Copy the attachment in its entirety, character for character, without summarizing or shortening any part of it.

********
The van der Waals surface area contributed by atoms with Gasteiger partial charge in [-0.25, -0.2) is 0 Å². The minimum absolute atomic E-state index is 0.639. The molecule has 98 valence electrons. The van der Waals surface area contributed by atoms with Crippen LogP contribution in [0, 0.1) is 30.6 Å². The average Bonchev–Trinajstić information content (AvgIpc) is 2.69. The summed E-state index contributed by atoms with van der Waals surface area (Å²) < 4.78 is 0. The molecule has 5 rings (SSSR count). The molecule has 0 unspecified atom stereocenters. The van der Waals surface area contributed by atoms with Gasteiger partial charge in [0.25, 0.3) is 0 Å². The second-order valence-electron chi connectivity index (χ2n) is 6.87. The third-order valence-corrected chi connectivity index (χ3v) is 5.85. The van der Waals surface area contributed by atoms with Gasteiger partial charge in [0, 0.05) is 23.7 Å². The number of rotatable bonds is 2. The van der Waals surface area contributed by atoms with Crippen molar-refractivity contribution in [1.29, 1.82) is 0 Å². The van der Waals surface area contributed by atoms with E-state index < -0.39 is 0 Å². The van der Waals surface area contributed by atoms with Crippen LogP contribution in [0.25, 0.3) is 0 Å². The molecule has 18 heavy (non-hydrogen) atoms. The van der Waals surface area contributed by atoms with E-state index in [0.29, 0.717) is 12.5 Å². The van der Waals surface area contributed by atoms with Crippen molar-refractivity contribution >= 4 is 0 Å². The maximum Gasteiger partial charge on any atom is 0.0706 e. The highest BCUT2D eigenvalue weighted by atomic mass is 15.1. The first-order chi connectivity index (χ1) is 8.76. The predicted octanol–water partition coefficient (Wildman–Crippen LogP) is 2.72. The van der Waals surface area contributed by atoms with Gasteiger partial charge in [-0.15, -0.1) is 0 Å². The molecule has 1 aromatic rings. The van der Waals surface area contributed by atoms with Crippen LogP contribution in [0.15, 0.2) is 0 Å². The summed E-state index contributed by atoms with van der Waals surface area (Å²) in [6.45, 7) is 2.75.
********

The van der Waals surface area contributed by atoms with Gasteiger partial charge in [-0.25, -0.2) is 0 Å². The minimum absolute atomic E-state index is 0.639. The molecule has 98 valence electrons. The van der Waals surface area contributed by atoms with Crippen LogP contribution in [0, 0.1) is 30.6 Å². The average Bonchev–Trinajstić information content (AvgIpc) is 2.69. The summed E-state index contributed by atoms with van der Waals surface area (Å²) < 4.78 is 0. The molecule has 5 rings (SSSR count). The molecule has 0 unspecified atom stereocenters. The van der Waals surface area contributed by atoms with Gasteiger partial charge in [0.25, 0.3) is 0 Å². The second-order valence-electron chi connectivity index (χ2n) is 6.87. The third-order valence-corrected chi connectivity index (χ3v) is 5.85. The van der Waals surface area contributed by atoms with Gasteiger partial charge in [0, 0.05) is 23.7 Å². The number of rotatable bonds is 2. The van der Waals surface area contributed by atoms with Crippen molar-refractivity contribution in [1.29, 1.82) is 0 Å². The van der Waals surface area contributed by atoms with E-state index < -0.39 is 0 Å². The van der Waals surface area contributed by atoms with Crippen LogP contribution in [0.25, 0.3) is 0 Å². The molecule has 18 heavy (non-hydrogen) atoms. The van der Waals surface area contributed by atoms with E-state index in [0.29, 0.717) is 12.5 Å². The van der Waals surface area contributed by atoms with Crippen molar-refractivity contribution >= 4 is 0 Å². The maximum Gasteiger partial charge on any atom is 0.0706 e. The highest BCUT2D eigenvalue weighted by atomic mass is 15.1. The first-order chi connectivity index (χ1) is 8.76. The predicted octanol–water partition coefficient (Wildman–Crippen LogP) is 2.72. The van der Waals surface area contributed by atoms with Gasteiger partial charge in [-0.15, -0.1) is 0 Å². The molecule has 1 aromatic rings. The van der Waals surface area contributed by atoms with Crippen LogP contribution in [0.15, 0.2) is 0 Å². The summed E-state index contributed by atoms with van der Waals surface area (Å²) in [6.45, 7) is 2.75.